Local career counselors predict there will be plenty of opportunities for prospective employees, many at increased wage rates. “We are seeing a strong demand for health care workers, particularly certified nursing assistants, patient care assistants, and other critical positions,” says Tom Gillette, Virginia Career Works center manager, “as well as many openings in hotels, restaurants, and the catering business.” Prior expertise can come in handy as well. “Commercial drivers are in high demand, as are workers in skilled trades— electricians, pipe-fitters, HVAC technicians, and welders,” he says.

UVA, the area’s largest employer, increased its base hourly wage for all full-time and contract employees to $15 per hour in 2019, generating an uptick in pay rates county-wide as other employers vie for workers. Free or reduced-cost training courses such as Fast Forward at PVCC, Goodwill youth and adult programs, Job Corps, and the city’s Growing Opportunities program can set job seekers on a path to earn even higher wages.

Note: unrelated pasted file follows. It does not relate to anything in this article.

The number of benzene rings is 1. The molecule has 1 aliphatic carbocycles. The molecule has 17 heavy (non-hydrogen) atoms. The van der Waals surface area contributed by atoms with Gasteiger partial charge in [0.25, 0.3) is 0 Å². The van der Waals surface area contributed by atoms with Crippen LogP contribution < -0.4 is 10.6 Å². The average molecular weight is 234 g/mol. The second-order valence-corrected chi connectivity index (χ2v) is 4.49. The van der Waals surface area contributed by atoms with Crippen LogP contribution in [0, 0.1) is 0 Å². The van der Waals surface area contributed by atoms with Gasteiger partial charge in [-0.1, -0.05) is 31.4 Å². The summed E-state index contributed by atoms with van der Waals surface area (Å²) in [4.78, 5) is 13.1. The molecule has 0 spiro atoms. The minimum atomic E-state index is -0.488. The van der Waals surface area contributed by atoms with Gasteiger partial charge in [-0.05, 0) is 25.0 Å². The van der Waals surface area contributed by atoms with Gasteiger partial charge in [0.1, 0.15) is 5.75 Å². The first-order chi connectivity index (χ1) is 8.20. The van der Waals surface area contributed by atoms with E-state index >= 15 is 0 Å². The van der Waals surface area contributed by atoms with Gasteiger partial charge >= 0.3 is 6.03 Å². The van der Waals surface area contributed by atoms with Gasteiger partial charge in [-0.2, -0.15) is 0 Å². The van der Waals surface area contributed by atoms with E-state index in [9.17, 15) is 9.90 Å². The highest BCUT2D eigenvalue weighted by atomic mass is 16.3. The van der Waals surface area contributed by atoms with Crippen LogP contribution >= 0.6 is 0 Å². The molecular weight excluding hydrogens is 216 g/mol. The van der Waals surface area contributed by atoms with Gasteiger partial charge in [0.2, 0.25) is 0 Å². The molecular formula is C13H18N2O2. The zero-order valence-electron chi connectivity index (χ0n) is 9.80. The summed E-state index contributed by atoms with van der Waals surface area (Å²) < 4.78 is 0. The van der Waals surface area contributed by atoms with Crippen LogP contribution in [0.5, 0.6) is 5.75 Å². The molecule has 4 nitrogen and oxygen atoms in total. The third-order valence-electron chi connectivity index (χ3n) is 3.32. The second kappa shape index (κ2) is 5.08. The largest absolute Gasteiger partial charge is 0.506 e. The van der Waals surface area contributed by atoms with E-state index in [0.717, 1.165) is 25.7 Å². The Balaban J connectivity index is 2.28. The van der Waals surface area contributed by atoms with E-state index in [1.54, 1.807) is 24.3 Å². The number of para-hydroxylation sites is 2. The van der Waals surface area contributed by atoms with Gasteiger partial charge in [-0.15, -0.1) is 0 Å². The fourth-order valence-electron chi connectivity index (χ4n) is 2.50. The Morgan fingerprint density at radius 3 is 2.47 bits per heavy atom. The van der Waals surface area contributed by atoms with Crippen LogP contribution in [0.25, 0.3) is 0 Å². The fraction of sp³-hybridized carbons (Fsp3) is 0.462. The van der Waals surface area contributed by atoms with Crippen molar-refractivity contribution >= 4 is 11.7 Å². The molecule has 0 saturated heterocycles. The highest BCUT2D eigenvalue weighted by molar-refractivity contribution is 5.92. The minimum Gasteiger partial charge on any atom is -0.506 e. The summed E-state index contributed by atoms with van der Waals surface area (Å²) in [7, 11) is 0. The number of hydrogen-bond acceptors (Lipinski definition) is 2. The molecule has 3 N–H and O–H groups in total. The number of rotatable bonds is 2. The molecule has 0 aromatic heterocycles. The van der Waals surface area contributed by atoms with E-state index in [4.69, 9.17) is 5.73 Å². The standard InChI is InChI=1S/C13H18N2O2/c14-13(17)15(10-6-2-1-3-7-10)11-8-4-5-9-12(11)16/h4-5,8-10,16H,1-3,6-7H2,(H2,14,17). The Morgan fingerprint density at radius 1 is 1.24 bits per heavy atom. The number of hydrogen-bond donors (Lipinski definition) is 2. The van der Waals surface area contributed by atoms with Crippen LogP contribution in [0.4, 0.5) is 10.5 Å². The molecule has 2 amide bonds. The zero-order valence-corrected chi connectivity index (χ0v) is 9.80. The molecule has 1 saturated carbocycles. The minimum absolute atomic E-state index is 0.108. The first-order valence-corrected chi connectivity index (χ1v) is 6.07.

“Over the last five years we’ve trained over 200 people into high-demand, mid-level jobs that pay a self-sufficient wage,” says Holli Lee, chief of workforce development strategies in Charlottesville’s Office of Economic Development. “Our flagship program is GO Driver, where we partner with Charlottesville Area Transit to train people to become bus drivers. We incorporate workplace readiness training into these programs as well, to teach soft skills like showing up to work on time and dealing with conflicts in a professional situation.”